The one thing that really sucked about my route was descending Turtlehead Peak’s north slopes and then having to regain all that elevation moments later! My entire descent was off-trail making the route feel wild and remote (until you glanced back at the nearby Las Vegas strip)!

What comes down (Turtlehead Peak) must go up (La Madre Mountain)! At the base of El Padre Mountain (left) and La Madre Mountain, I found an old rocky road which temporarily alleviated the toil of thrashing through spiny brush. Unfortunately, the road was short-lived…

A beautiful cactus in full bloom. Mouse over for a closer look at the flowers.

Looking back to Turtlehead Peak (center right) after re-gaining most of the elevation that I had to lose. Still a long way to go on La Madre Mountain though (over 500 vertical meters)!

The terrain steepens as I near the base of El Padre Mountain’s impressive limestone cliffs. From this point on, the route was rugged as I trended up and slightly to the climber’s right aiming for the col between El Padre and La Madre.

Despite the lack of trail, occasional cairns were welcome sights, suggesting that I might be on some sort of route!

Looking back down, what I felt was the crux, just below El Padre’s sheer cliff face. As you can see, the terrain here is quite steep. With good route-finding, however, only a few hands-on moves were required.

La Madre Mountain towers overhead in the sun while El Padre’s steep cliffs provide welcome shade! By this point, I knew that I would run out of water at some point on my way down (I had packed more than enough for Turtlehead but an extra liter would have been handy for my impromptu ascent of La Madre). Click to see larger.

Although the terrain leading to the col was complex, things could be kept simple (class 2) by staying as far to the climber’s left as possible (directly underneath El Padre Mountain’s cliffs). An added benefit to this route was the shade that the cliffs provided; in addition to not having quite enough water, I opted not to buy sunscreen after discovering that a small bottle was $30 US at the Bellagio’s gift shop (ripoff!). As my wife later pointed out, I easily could have bought some sunscreen at a gas station etc. on my drive out (where are all those helpful suggestions when I actually need them, Honey?). :-P

At the col (but out of the shade)! From here, the remainder of the route up La Madre Mountain is obvious.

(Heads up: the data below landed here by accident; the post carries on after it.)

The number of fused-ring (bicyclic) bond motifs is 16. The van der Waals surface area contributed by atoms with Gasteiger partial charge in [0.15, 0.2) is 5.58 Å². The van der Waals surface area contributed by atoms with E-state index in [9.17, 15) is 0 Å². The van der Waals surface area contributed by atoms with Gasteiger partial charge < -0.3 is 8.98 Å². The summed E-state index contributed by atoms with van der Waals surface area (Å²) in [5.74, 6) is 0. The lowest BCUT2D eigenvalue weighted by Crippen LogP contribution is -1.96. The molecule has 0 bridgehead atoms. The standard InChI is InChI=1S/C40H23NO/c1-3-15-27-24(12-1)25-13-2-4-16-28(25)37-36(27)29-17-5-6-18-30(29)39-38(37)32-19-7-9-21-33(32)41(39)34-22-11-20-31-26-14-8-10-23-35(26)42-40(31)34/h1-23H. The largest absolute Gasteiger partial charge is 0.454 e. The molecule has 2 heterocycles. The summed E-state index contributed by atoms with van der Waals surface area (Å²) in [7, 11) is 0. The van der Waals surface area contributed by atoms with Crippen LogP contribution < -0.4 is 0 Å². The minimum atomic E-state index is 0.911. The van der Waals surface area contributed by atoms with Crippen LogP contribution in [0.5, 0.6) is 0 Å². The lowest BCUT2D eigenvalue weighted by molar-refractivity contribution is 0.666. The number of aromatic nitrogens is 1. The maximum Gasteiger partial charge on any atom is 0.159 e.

Looking back towards slightly smaller El Padre Mountain from just beyond the col. El Padre Mountain can easily be ascended from the col as well, however, I opted not to climb it based on the red hue my exposed skin had taken on and the disturbingly light feel of my water supply by this point.

After hiking easily along the upper ridge, the summit of La Madre Mountain (and the spectacular view of Las Vegas below) finally came into view!

USGS confirmation that this is, indeed, the summit.

Summit selfie high above Calico Hills and Red Rock Canyon NCA. As you can see, I’d adopted a new mountain style (the MEC turban) to cope with the blazing hot sun by this point!

The 2,467 m high summit register. While the 2 register books on Turtlehead Peak were completely filled by entries from the past 5 months alone, La Madre’s register suggested that mine was only the 5th ascent of this mountain in 2016 (and the first ascent in the past 2 months). It seems most people are smart enough to call it a day back on Turtlehead Peak!

Despite the sunburn and dwindling water supply, the summit panorama east towards Las Vegas and Red Rock Canyon NCA is undeniably spectacular! Click to see larger.

Las Vegas sprawls out 1,800 vertical meters (6,000 vertical feet) below! Mouse over for a better look at the famous Las Vegas strip and more distant Lake Mead.

Turtlehead Peak, Calico Hills and Blue Diamond Hill look diminutive from up here.

Distant Postosi Mountain rises up beyond Mount Wilson, Rainbow Peak and Rainbow Wall.

The summit panorama to the west is dominated by El Padre Mountain and the higher Spring Mountains beyond. Click to see larger.

A closer look at El Padre Mountain (and the blessed shade that it provided). Mouse over for a closer look at the route to the El Padre – La Madre col.

Looking west towards the Spring Mountains.

A closer look at the snowy summit of Mount Charleston. At 3,632 m, Mount Charleston is the highest peak in the Spring Mountains (over 1,100 m higher than La Madre Mountain).

A final summit photo (still rocking my stylish headgear as you can see) before starting my long, hot, dry journey back down.

The descent of La Madre Mountain was tedious thanks to much steep, loose rock but otherwise unremarkable. Soon, I found myself staring back up at Turtlehead Peak. Rather than re-tracing my steps up and over the Turtlehead saddle (ugh), I opted to minimize any further elevation gain by side-hilling around the ridge on the right and making my way through the gap between it and the next hill to the left in this photo.

From the gap, I easily followed low lying terrain into a broad wash which I knew would eventually return me to the Sandstone Quarry trailhead several km away. It was around this time that I finally exhausted my carefully rationed water supply.

The long wash to freedom…My waterless walk out was only 4 km long but it felt much longer under the hot desert sun. By the end, I found myself fantasizing about immersing myself in the Bellagio’s famous dancing fountains.

Hallelujah! Like manna from heaven, this ice cold Gatorade machine at the Red Rock Canyon NCA visitor center was my own personal oasis in the desert! In the hour that followed, I consumed 2 L of Gatorade, 1 L of water and a beer. Disturbingly, it would be many hours before I had to pee…

After being somewhat paranoid about venomous desert creatures all day, I finally ran into some Scorpions back in Vegas!

As you can see, I got quite close; Luckily the only thing venomous about these Scorpions was their double axe attack!

Rock You Like A Hurricane from Jimi Rev on Vimeo.

The Nevada desert may be hot and dry but, on this night, it was rocked like a hurricane!